How can we be sure that scientific discoveries important to health care are actually put into effect in our professional and personal lives? What is being done to touch the right bases, speed the process and evaluate the results?" To shed light on these questions, the National Institute of Nursing Research and the Clinical Center department of nursing recently convened the conference "From Scientific Discovery to Practice -- What Does It Take to Bring Out Changes in Health Care?"
The morning session featured several nurse researchers funded by NINR who described their experiences translating their findings into practice.
The afternoon session was devoted to two panel discussions that identified barriers to use of research results in practice: Economics, specifically the issue of reimbursement, is of particular concern. Providers lack incentives for change, especially when payers will not reimburse them for new and untried approaches. Managed care organizations still take a short-term perspective that resists preventive and risk-reduction interventions. Furthermore, their payment codes do not adequately cover nursing and other services that are part of research projects.
Another obstacle is turf battles among disciplines. This can be alleviated through multidisciplinary approaches that involve different professions and specialties working together.
The sanctity of randomized controlled trials (RCTs) may also hamper research. It was suggested that not all studies need to be RCTs. For example, some are conducted simply to confirm what is already known from 30 years of clinical experience and anecdotal evidence. Behavioral studies, in particular, can be complex, expensive and time-consuming. While RCTs are invaluable to produce good science, there needs to be greater openness to evidence from other methodologies such as meta-analyses, observational studies and retrospective chart audits.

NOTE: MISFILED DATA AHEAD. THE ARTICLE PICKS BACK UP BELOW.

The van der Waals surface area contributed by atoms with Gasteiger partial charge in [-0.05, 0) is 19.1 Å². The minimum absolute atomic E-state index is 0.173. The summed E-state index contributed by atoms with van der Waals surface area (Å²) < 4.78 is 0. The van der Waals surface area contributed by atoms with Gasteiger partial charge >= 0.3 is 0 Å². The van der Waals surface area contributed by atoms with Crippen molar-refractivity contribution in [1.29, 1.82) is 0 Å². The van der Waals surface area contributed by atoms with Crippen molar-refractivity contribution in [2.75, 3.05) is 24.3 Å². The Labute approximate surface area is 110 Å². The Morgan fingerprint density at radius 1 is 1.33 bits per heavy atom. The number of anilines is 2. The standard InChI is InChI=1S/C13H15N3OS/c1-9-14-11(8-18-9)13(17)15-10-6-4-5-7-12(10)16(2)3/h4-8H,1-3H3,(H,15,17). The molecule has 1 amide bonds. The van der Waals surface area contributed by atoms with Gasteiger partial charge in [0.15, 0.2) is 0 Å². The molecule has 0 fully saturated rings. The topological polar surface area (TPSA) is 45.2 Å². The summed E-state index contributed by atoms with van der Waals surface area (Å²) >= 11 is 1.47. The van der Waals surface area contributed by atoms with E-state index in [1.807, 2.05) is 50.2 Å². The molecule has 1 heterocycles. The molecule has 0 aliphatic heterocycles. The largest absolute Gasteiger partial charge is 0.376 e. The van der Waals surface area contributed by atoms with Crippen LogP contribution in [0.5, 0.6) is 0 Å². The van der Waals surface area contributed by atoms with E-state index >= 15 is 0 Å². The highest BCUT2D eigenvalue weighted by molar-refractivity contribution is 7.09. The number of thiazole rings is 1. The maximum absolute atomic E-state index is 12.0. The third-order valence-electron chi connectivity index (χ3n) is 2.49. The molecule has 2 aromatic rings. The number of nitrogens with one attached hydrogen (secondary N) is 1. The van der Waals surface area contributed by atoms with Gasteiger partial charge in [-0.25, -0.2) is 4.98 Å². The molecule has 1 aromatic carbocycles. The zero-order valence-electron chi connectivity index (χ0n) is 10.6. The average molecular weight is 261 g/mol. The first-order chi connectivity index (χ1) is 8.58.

To speed research into practice, the panels highlighted the importance of champions -- advocates within institutions that push for innovations. Academic researchers are under pressure to move to the next study rather than spend time disseminating and implementing their findings. Moreover, guidelines from outside organizations have not been sufficient to ensure change. What has been helpful is to retrofit research findings and guidelines to make them the institution's own -- then enlist the help of internal "champions." Kaiser of Northern California trains at least one person in each of its 17 hospitals to act as a local champion for change. Researchers can also encourage dissemination up front by including clinicians and voluntary agencies as collaborators on study design and as part of the research team. This "buy-in" effect is a critical element for influencing change down the road. There were also suggestions that federal government provide funding for diffusion of research and for mechanisms promoting use of research findings, possibly as an adjunct to research grants.
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